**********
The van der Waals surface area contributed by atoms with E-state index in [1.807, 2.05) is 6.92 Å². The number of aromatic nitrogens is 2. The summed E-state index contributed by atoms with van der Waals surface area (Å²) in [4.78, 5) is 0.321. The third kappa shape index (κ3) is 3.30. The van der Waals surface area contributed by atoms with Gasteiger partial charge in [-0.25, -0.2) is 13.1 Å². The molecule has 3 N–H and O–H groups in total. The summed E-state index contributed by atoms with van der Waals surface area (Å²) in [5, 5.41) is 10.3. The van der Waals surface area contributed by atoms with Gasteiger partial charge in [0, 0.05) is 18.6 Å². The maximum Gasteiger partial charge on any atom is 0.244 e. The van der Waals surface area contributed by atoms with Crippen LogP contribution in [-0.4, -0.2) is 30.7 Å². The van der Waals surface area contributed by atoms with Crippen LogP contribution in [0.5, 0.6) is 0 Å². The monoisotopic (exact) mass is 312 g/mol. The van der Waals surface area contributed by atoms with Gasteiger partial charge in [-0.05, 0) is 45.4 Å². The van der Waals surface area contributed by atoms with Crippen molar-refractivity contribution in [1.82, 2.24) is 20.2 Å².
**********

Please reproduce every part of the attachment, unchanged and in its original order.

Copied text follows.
The van der Waals surface area contributed by atoms with E-state index in [1.807, 2.05) is 6.92 Å². The number of aromatic nitrogens is 2. The summed E-state index contributed by atoms with van der Waals surface area (Å²) in [4.78, 5) is 0.321. The third kappa shape index (κ3) is 3.30. The van der Waals surface area contributed by atoms with Gasteiger partial charge in [-0.25, -0.2) is 13.1 Å². The molecule has 3 N–H and O–H groups in total. The summed E-state index contributed by atoms with van der Waals surface area (Å²) in [5, 5.41) is 10.3. The van der Waals surface area contributed by atoms with Gasteiger partial charge in [0, 0.05) is 18.6 Å². The maximum Gasteiger partial charge on any atom is 0.244 e. The van der Waals surface area contributed by atoms with Crippen LogP contribution in [-0.4, -0.2) is 30.7 Å². The van der Waals surface area contributed by atoms with Crippen LogP contribution in [0.5, 0.6) is 0 Å². The monoisotopic (exact) mass is 312 g/mol. The van der Waals surface area contributed by atoms with Gasteiger partial charge in [-0.05, 0) is 45.4 Å². The van der Waals surface area contributed by atoms with Crippen molar-refractivity contribution in [1.82, 2.24) is 20.2 Å².